Earlier this year, the Washington Post reported that the District of Columbia government had reaped $92.6 million from issuing traffic tickets. This is a record amount, $12 million (13%) more than the previous year.
According to the Metropolitan Police Department’s website, DC has over 120 traffic cameras. Mayor Vincent Gray suggests that the way to reduce the budget deficit protect pedestrians is to “cover the entire city” with traffic cameras. Apparently, the Mayor does not see a massive expansion of government surveillance of the public as raising any civil liberties issues. He denies the DC government is expanding traffic camera use to raise revenues.
But try selling that bag of goods to anyone who visits DC or lives here.
Each weekday at 4pm, traffic enforcement officers and tow trucks swarm upon the tourists who have parked their cars outside the Smithsonian and other museums on Independence and Constitution Avenues. Woe to these folks who fill the parking meters but do not notice the small print signs forbidding parking during rush hour. They return from their family fun to find their cars missing. Panic ensues, followed by time spent trying to figure out where their car is, taking a pricy cab ride out to the towards on the edge of town, and paying hundreds of dollars in penalties. This sort of experience does not comport with DC’s effort to woo out-of-towners.
And then there are those of us who live here and pay hefty taxes in exchange for mostly lousy schools, intrusive health mandates, and obnoxious, errant letters from the DC Office of Tax and Revenue. We too are sheep for the fleecing.
In June, I parked my vehicle on Capitol Hill, dropped coins in the meter, and returned 10 minutes later to find myself ticketed. What had I done wrong? My windshield displayed a current DC registration sticker on it—but my misdeed was to also display a recently expired DC registration sticker. For this naughty behavior, I was required to pay a $15 fine.(1) Now, the whole point of a registration sticker is to enable DC traffic officials and police to easily see that a vehicle has been registered and meets safety standards. The fine for failing to display a current registration sticker is $100, last I checked. o.k., fine. But what possible public policy justification can there be for fining someone for the failure to remove an expired sticker, especially when right next to it is a current sticker? Answer: There is no good argument. This is an example of bureaucratic overreach and a thirst for ticket revenues.(2) Apparently, the DC government has fined other residents for this recently. (See here.)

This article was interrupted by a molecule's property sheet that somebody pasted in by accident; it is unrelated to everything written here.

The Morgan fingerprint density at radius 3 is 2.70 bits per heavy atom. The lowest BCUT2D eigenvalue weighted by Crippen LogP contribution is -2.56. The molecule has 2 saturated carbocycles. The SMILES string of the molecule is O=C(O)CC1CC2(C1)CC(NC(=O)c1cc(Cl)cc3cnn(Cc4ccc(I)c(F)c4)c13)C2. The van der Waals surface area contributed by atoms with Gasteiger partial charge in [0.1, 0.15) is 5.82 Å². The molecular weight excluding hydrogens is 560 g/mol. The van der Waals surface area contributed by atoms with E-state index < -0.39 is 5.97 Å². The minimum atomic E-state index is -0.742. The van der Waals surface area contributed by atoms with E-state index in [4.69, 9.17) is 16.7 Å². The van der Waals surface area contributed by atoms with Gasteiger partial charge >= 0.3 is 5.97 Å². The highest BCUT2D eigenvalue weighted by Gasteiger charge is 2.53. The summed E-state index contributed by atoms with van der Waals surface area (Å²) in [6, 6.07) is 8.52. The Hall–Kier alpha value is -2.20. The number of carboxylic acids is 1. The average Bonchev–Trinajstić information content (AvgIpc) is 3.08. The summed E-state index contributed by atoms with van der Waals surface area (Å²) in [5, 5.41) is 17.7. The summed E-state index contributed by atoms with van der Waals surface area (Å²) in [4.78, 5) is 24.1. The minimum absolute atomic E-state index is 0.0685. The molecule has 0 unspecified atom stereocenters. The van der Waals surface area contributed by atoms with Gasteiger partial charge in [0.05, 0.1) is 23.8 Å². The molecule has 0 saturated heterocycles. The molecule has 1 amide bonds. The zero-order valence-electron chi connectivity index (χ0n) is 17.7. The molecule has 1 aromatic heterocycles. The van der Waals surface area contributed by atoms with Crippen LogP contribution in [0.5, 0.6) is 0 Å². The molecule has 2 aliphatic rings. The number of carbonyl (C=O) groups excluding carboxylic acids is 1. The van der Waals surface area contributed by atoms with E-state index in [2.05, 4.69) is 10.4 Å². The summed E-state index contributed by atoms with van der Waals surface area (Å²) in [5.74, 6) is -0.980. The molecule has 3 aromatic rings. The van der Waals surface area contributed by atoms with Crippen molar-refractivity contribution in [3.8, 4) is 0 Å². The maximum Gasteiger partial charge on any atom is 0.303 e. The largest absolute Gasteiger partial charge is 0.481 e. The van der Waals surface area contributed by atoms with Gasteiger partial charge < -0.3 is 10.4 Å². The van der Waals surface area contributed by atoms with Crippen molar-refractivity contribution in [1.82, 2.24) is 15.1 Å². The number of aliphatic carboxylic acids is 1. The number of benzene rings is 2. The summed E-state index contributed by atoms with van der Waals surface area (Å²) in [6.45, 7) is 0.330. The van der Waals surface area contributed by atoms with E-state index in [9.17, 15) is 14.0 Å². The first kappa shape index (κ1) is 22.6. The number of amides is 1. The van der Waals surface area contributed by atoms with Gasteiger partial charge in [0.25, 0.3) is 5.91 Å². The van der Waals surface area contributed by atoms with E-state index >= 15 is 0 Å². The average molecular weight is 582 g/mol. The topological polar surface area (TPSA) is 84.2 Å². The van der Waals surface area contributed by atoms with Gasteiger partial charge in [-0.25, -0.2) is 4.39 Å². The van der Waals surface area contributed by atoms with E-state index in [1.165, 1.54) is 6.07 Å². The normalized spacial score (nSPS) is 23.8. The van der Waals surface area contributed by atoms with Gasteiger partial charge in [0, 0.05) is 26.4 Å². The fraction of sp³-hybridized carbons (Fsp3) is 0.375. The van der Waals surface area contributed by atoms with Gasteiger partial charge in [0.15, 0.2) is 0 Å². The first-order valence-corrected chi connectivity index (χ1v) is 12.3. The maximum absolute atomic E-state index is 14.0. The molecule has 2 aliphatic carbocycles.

Two weeks after my illegal sticker incident, the family and I were returning from a fun day in Annapolis. We proceeded west on Route 50 into the edge of Washington, DC, where the six-lane wide freeway morphs into the six-lane wide New York Ave NE. The speed limit drops to 35 mph, and unbeknownst to me, I was clocked doing 46 mph by a speed camera. Two weeks later, I received in the mail a ticket demanding payment of $125 within 30 days. Failure to pay up would lead to the fine doubling to $250. Fortunately, my family can handle a $125 fine. But I fear for the people out there who are living paycheck to paycheck. Such harsh penalties ($75-$250 per offense) can make the difference between covering the bills and putting food on the table and, well, not.(3)
What is to be done?
Spreading the news about these outrages and griping to public officials is the first step. (Yes, please share this blog post—there are share buttons below.) And informing elected officials might help. The contact information for the Executive office of the Mayor is here (and he is on Twitter), and the Council’s members (excluding those hauled off to jail) are here. And, the next time there is a local election, it is worth asking candidates (incumbents and newcomers) to go on record—do you believe the DC Government’s should ticket a vehicle owner for having an expired sticker? Do you think motorists should be fined hundreds of dollars for modest speeding infractions? Already, Council Member Muriel Bowser has expressed reservations. “I do think we are reaching a point where people have had enough of tickets…We have gone overboard with this.”
Who knows, over time the DC Government might rethink matters and quit treating motorists as an easy revenue source.
(1) Readers might wonder why I hadn’t scraped off the old sticker. Fair question. The answer is that the stickers make a mess when you take them off. The stickers are designed to fall apart when you try to scrape them off, and the glue that adheres them to the window is really powerful. You need to use a razor and nail polish remover to remove the gluey glop left behind. It is a time-consuming and royal pain in the rear—although the DC government helpfully informs drivers that they can drive to one of the DMV centers and wait in line for a DC employee to use a special scraper to remove the sticker gratis.
(2) The prosaic issues should not obscure the more fundamental question, “Why should any government have the power to demand I remove an expired sticker and fine me for not doing so?”
(3) Roughly, a person making $40,000 before taxes takes home approximately $500-$600 in pay, or $2,000-$2,400 a month. One additional problem with speed cameras is that drivers may trip them without knowing it, and so may repeat their mistake again and again before they realize their error. Such happened to celebrity Chef Geoff Tracey, who racked up three $150 fines in a few days.